It's about quarter past ten (as the Irish would say) in Dublin. I am sitting in my hotel room with a small bag of rosemary and olive oil potato chips purchased in JFK airport before coming. I did not think I would be awake or hungry at this point. But the body frequently does not cooperate with the brain.
Certainly there is a reason for needing sleep. I took a shuttle to JFK airport on Wednesday morning. I did not realize that this would require a transfer to another shuttle in the middle of Times Square, but it wasn't a problem, everything worked out. I got to JFK in ample time--enough to wait on line for almost an hour and a half until the Aer Lingus check-in desk opened so I could drop by bag. The girl on line in front me predicted that when the did open, there would be only two people to wait on everyone, and one of them would be incompetent, so that would leave one person to deal with the line. She turned out to be psychic. Amazingly, I got through security in all of 3 minutes; the scanner didn't even beep at my hematite ring, which now attracts paper clips and other metal objects. After having lunch, I waited at the gate, and was surprised to see Bill, who is leading this Ireland trip and also the professor for my class. With him were Dawn (who I recognized from the graduate office), and Jodie (who I had never met, but has assisted with this trip for the last 3 years). We met up again after a very quick flight--Bill said the tail wind speed was up to 200 mph, and we were cruising at over 600 mph. Of course, this is one flight where we did not need to arrive early, as nothing is open in Dublin before 7 AM.
After having coffee in the airport and being met by Niamh, who is another leader on this tour, I got to my hotel at 6:30 in the morning, and was pleasantly surprised that a room was available. The receptionist warned me that just outside the window was the Luas rail line. I told her that didn't bother me, and was shown to a really beautiful room on the second floor. I'm used to London hotel rooms, where I'm grateful if the room is clean and bigger than a broom closet. Now I won't be able to look at London the same way again.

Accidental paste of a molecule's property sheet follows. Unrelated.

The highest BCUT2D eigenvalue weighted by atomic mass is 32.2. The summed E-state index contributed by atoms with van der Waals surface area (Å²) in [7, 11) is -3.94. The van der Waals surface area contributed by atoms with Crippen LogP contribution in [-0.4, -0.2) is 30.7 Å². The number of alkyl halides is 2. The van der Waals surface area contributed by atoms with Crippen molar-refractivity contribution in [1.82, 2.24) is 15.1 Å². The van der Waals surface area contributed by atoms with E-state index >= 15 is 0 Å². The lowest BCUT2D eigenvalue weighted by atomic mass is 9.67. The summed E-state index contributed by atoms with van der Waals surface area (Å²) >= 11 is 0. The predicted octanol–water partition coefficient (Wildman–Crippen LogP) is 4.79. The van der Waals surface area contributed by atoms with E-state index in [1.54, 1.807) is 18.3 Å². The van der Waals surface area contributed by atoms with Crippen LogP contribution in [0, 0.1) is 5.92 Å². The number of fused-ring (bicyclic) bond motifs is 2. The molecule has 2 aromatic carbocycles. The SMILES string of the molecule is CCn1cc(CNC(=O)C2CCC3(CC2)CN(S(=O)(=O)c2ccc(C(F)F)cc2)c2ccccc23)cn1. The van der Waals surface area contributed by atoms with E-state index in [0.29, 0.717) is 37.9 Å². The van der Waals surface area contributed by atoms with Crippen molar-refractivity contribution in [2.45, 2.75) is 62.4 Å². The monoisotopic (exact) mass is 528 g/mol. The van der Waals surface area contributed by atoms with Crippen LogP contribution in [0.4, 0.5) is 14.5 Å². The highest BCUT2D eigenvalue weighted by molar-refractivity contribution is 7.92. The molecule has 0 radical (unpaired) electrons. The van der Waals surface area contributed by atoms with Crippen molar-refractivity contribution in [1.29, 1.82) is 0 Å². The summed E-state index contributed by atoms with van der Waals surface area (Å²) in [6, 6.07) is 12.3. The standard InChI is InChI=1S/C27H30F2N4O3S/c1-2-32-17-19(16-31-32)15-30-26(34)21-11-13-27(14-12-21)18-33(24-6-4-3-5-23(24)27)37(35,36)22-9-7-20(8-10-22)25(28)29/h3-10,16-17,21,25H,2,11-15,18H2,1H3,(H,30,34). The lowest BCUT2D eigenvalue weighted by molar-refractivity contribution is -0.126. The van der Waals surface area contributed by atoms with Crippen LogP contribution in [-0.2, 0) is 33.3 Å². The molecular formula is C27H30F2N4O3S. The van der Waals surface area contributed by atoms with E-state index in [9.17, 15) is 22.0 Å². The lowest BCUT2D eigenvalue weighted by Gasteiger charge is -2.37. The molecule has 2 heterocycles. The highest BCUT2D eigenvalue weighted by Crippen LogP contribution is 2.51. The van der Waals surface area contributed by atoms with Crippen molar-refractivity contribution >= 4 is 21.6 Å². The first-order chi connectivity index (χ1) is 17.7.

There is an old adage about "the best laid plans", and I didn't get to do half the things I'd intended to do my first day in Dublin because of a light mist that later became driving wind and rain. It didn't help that this was my first time in Dublin, and the maps that I have of the area are really not detailed enough. I managed to get down to Grafton Street to have some really wonderful Irish porridge at Bewley's Cafe for breakfast. I contemplated the map; I'd hoped to visit the Guinness Storehouse, even though I was told it was an overpriced tourist trap. It looked like a reasonably straight walk along the South side of the Quay to that area, but my first lesson about Dublin is that most straight lines on the map are baldfaced lies. There are so many roundabouts, and places where roads branch off, and it's hard to see where your road continues. I did make it to the Storehouse, which has 7 levels and is shaped like a Guinness pint glass. The tour was only moderately interesting; the best part was claiming a free Guinness at the Gravity Bar at the top, and looking out over the entire city of Dublin from the circular glass room. What horrified me were all of the unfinished pints of Guinness sitting around the room; many tourists come to see the place, but don't really drink. They take one sip, and leave the pint sitting on the table. It's really criminal to not finish a pint of Guinness. At least make a better effort, for God's sake.
Before getting on the lift again, I noticed a new Guinness advertisement that said, "It's alive inside". I think this is more disturbing than enticing. I'm reminded of the cheesy 80's horror movie, "The Stuff", which is about a weird parasitic substance found in a cave that is marketed as ice cream, taking over people who eat it.